Lord Nelson's $71,000 locket makes waves at UK jewellery auction

Auctioneers Woolley and Wallis have sold an extraordinary historical memento - for an unexpected final price.  Lot 1423 of their January 27 jewellery auction was a rare double-sided gold locket, supposed a gift from Lord Nelson to his lover Lady Hamilton. 

However, the unique heirloom is marked out by its astonishing contents - two locks of hair, encased on the obverse and reverse of the locket respectively.  The first lock, pale in colour, is mounted on the front section, tied in a bow and decorated with a gold and pearl anchor motif, indicative of its maritime connections. 

The initial 'N' and the date '1st August 1798' can be seen in the centre.  The reverse section contains an auburn lock, simply tied and set with seed pearls.  The theory is of course that the pale hair belonged to Nelson and the auburn hair to Lady Hamilton.

Nelson's Locket
The gold double-sided locket, supposedly belonging to Lord Nelson

The supposed story behind the locket and the hair contained is remarkable.  The date, hair colour and initial suggest that the pale hair was mounted shortly after Nelson's victory at the Battle of the Nile in mid-1798.

Until the middle of 1799, Nelson stayed as a guest of the British Envoy in Naples, Sir William Hamilton, and famously conducted a scandalous affair with his wife Emma, Lady Hamilton.  Supposedly, the auburn hair is that of Lady Hamilton, based on the time frame and the similarity of the hair to other existing examples.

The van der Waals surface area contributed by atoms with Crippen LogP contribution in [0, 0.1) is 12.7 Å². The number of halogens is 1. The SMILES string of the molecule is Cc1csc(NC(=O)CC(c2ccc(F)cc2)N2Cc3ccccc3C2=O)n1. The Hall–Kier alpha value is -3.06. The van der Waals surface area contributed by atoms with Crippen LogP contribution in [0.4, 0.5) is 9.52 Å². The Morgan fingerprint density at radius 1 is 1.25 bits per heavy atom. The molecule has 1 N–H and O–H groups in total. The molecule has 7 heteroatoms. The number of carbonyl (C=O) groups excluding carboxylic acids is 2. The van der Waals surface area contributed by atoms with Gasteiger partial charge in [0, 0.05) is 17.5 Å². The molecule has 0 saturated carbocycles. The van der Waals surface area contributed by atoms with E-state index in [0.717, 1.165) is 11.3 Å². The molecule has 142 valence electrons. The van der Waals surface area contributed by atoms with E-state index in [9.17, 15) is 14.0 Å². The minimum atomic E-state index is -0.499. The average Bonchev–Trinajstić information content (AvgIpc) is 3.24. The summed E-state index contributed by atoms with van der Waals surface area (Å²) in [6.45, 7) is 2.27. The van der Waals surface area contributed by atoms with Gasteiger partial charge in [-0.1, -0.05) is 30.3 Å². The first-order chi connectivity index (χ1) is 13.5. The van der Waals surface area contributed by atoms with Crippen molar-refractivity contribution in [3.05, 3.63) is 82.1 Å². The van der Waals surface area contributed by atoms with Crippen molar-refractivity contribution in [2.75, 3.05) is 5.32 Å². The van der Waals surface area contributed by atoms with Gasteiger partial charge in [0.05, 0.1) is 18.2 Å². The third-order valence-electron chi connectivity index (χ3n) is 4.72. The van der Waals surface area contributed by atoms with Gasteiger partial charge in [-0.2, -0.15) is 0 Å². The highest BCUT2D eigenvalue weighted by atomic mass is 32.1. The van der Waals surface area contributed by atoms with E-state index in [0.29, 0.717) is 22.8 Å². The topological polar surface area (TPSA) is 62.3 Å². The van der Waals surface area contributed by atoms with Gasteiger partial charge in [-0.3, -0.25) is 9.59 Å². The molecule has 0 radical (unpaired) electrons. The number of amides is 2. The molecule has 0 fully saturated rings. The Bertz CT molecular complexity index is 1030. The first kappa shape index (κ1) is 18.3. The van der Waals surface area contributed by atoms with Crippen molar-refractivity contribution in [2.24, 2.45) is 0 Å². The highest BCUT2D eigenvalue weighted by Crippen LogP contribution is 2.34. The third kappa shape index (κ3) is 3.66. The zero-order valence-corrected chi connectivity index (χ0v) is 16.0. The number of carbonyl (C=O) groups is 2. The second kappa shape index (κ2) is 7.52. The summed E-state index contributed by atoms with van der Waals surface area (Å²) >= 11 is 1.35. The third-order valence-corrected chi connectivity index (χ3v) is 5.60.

As such, the locket is most likely one of the few remaining representations of a very high-profile, controversial, yet enduring romance conducted between two of the most famous figures in 18th and 19th Century British history.

The level of interest from collectors in the item - and their belief in its origins - was reflected in the auction itself.  Attracting the attention of bidders from across the globe and estimated to realise only £2,000-5,000, the locket eventually sold for an amazing £44,000.

This unique item underlines the importance that seemingly low-value jewellery can have as an investment.  The consignor of the locket had in fact found it whilst clearing out cupboards in a house in Portsmouth. 

Whilst unusual, such finds are not unheard of and it should be remembered that the auction process has the power to turn an average collectible into a fantastic alternative asset.

Collectors frustrated to have missed the chance to own a piece of Admiral Nelson's hair are in luck: there is some currently available at A Small Piece of History.


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